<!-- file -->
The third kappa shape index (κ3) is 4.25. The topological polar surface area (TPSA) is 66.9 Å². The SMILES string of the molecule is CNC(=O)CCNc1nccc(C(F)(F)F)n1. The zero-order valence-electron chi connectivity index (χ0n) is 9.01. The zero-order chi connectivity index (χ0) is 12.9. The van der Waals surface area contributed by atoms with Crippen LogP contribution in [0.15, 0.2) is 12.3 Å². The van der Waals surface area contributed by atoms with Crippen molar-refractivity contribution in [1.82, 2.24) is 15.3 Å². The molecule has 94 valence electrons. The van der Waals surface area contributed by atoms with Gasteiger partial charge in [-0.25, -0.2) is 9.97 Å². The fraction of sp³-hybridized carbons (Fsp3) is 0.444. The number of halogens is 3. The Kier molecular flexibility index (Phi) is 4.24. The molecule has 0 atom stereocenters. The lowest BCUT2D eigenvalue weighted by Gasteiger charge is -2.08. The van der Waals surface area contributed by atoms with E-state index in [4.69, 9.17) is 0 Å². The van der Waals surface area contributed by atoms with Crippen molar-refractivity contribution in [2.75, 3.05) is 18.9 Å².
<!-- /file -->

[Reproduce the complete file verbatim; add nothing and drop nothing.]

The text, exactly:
The third kappa shape index (κ3) is 4.25. The topological polar surface area (TPSA) is 66.9 Å². The SMILES string of the molecule is CNC(=O)CCNc1nccc(C(F)(F)F)n1. The zero-order valence-electron chi connectivity index (χ0n) is 9.01. The zero-order chi connectivity index (χ0) is 12.9. The van der Waals surface area contributed by atoms with Crippen LogP contribution in [0.15, 0.2) is 12.3 Å². The van der Waals surface area contributed by atoms with Crippen molar-refractivity contribution in [1.82, 2.24) is 15.3 Å². The molecule has 94 valence electrons. The van der Waals surface area contributed by atoms with Gasteiger partial charge in [-0.25, -0.2) is 9.97 Å². The fraction of sp³-hybridized carbons (Fsp3) is 0.444. The number of halogens is 3. The Kier molecular flexibility index (Phi) is 4.24. The molecule has 0 atom stereocenters. The lowest BCUT2D eigenvalue weighted by Gasteiger charge is -2.08. The van der Waals surface area contributed by atoms with E-state index in [4.69, 9.17) is 0 Å². The van der Waals surface area contributed by atoms with Crippen molar-refractivity contribution in [2.75, 3.05) is 18.9 Å².